Sometime you must have gone to a cyber cafe or used public computers to access the internet or mail.
Public computers are most prone to password hacking. Anyone can simply install a keylogger software to hack your password. Keylogging is one of the most insidious threats to a users personal information. Passwords,credit card numbers,etc.
It is very easy for the keylogger to harvest passwords. Each and every keystroke (whatever you type on the keyboard) gets recorded in the keylogger software and the person installing it can easily view what you have typed in.
For example,if you go to hotmail.com and check your mails. Say your ID is [email protected] and password is snoopy2,the keylogger software records your usename and password in its log file as
Just a quick tip: don't use computers that you don't have full control over to enter sensitive information. If you have a wireless network or are on a public network with your own device, use a VPN, which eliminates the issue of network snooping.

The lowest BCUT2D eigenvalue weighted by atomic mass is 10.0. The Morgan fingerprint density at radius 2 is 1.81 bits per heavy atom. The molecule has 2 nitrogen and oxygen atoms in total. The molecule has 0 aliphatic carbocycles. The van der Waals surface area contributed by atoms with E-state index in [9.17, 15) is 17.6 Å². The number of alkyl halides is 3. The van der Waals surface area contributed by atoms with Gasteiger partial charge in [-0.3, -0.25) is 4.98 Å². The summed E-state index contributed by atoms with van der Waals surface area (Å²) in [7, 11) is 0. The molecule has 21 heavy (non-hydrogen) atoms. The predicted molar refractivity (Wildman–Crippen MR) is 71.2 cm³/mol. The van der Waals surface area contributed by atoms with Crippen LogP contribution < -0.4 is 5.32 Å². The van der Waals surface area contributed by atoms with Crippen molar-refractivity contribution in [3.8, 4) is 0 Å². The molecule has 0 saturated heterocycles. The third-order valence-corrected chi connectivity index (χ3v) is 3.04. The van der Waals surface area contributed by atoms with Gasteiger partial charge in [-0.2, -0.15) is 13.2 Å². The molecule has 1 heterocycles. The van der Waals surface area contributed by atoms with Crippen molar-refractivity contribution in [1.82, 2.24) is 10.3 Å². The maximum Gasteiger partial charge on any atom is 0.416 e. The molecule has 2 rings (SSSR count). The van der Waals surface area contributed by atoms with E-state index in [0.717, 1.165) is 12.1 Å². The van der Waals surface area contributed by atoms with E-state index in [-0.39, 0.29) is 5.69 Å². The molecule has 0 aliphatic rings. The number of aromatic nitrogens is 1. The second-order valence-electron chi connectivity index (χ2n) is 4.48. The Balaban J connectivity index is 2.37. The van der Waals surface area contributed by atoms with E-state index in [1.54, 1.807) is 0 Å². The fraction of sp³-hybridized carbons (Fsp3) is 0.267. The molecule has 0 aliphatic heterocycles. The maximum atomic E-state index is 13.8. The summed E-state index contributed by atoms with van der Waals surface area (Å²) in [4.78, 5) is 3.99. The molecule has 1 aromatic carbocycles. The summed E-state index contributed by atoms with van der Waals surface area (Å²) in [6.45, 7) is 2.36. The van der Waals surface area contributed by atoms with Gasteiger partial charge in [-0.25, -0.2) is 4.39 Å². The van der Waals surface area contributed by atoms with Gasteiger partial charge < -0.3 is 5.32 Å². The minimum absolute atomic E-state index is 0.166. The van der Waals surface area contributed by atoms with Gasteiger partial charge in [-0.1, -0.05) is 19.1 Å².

A lot of key logging software is much more advanced than you have described; they can detect which fields are pressed and only record that information. E.g. Clicking on the password field, then address bar, then password field and typing characters in each probably wont fool it.
Your password will probably be easy enough to pick out of garbled junk letters anyway, as they usually aren't truly random. So, if the person who has setup the key logger has it so that he can come back and get all the keystrokes, he can pick out your password easily enough.
Basically, if you know the computer has malware, trogans, viruses or any other malicious infections or applications (keyloggers included) or even has the possibility of having any of the aforementioned installed, just don't use it. I really wouldn't trust any of my sensitive information to a public computer at any rate.
If you really have to enter sensitive information on a public or unsecured network, use two-factor authentication devices and change your password when you next use a private computer.